HALIFAX — A police review board that looked into a 2016 jail cell death has concluded it is "very concerning" the Halifax police didn't train its officers on the use of spit hoods.
Forty-one-year-old Corey Rogers died of suffocation overnight on June 15, 2016 while lying face down in a cell with the spit hood left on him by three officers.
A spit hood is a mesh device used to block spit and other body fluids.
In its decision dated Nov. 29, the board upheld some internal findings that Constables Justin Murphy and Donna Lee Paris had committed misconduct, deciding they both failed to ensure the health and safety of their intoxicated prisoner, in part due to their leaving the hood on him in the jail cell.
It also found Const. Murphy had shown "discreditable conduct" when he threw Rogers' shoes into the lockup cell as the arrested man lay sprawled on the floor.
However, it cleared another officer, Const. Ryan Morris, of failing to ensure Rogers' health and safety, citing the young officer's "inexperience" with the spit hoods.
In the concluding pages, the board says, "it is very concerning as to why Halifax Regional Police, the chief or the training division didn't provide officers with training in the placing on and removal of spit hoods by police officers."
The review board heard the case after Rogers' mother, Jeannette Rogers, appealed a number of the internal police disciplinary findings and sought strong penalties against the constables.
However, the board reversed earlier internal police findings that the actions of Paris and Morris had behaved in a "discreditable" way in how they treated their prisoner.
It also concluded that Morris's comments in the police station that Rogers was a "f---ing dummy," along with other disparaging comments, occurred when he was frustrated and didn't constitute breaches of discipline, though they were "most unprofessional."
It further concluded the officers didn't use unnecessary force on their prisoner, noting Paris had been careful when she placed the hood on Rogers' head, he was handled properly in the cell by the officers and the use of the spit hood was "necessary to protect officers from the spitting and bile being spewed by Mr. Rogers."
But in broader comments about the incident, the board said it was "very interesting" nothing was done about the use of or training on spit hoods until after the death of Rogers.
"From the evidence it has become clear that not all officers are provided with the use of spit hood training as of the date of this hearing," the board wrote. The formal hearings concluded in late September.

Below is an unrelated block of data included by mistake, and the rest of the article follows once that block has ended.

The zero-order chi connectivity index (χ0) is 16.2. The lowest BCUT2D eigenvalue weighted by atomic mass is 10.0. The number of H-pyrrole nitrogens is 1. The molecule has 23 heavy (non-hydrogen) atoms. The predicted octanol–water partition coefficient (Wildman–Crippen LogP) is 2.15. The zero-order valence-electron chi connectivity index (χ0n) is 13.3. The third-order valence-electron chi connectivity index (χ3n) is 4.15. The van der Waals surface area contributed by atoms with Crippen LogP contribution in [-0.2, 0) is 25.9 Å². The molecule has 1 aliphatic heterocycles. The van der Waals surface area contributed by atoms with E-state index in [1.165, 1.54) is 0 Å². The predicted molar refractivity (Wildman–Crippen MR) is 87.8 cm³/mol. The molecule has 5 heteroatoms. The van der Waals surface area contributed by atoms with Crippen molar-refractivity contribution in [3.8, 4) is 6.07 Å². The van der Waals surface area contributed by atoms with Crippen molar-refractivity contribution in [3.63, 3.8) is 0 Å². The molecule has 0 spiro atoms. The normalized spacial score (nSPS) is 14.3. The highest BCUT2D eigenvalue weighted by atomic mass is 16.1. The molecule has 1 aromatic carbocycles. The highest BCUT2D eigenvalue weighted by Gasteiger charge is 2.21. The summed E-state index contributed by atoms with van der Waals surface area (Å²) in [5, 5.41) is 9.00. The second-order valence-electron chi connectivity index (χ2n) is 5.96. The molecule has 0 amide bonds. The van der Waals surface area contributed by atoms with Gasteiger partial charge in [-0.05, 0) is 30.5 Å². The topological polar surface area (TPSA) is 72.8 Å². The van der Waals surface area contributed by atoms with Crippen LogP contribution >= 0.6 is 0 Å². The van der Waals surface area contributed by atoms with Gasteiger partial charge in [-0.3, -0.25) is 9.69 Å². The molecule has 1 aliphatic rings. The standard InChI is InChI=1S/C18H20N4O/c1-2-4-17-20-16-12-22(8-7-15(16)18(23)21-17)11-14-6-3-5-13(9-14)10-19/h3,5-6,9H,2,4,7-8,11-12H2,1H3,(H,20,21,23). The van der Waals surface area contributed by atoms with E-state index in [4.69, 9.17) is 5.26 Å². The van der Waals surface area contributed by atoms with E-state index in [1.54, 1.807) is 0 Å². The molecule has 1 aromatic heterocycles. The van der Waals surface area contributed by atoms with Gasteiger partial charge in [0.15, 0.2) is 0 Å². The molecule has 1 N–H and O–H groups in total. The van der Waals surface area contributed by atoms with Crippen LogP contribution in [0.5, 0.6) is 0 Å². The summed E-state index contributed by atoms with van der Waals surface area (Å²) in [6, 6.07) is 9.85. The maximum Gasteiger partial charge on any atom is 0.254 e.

The board also said it was concerned to learn from testimony that the officers are inundated by emails when they report to work, including a number that relate to policies.
"One wonders how one could ever get a chance to read all these emails and yet get out right away and do their duties as directed at the start of their shift," said the review decision.
The board commented that "a resolution might be that their superior officer advises them (officers) of important emails at the opening of their shift when he/she addresses them," and that they should be given time to read the emails.
The three-person board, which was chaired by Simon MacDonald, says the next stage in the hearing will be to hear arguments on potential penalties after all the parties sends written arguments over the next two months.
Jason Cooke, the lawyer for the Rogers family, had argued before the board that the officers should have realized when Rogers was arrested that he was highly intoxicated and it would be risky to leave him alone in a cell wearing a head covering.
The lawyer said in an interview Wednesday that he had not heard anything from the Halifax police on what if any reforms planned in response to the report's findings. "I think it should remain a concern for everyone until we hear if and how the Halifax police are addressing it," he said.
The lawyer said he has a hard time understanding why the board found Morris's comments about Rogers to be "most unprofessional" but not a case of misconduct.
This report by The Canadian Press was first published Dec. 22, 2021.
The Canadian Press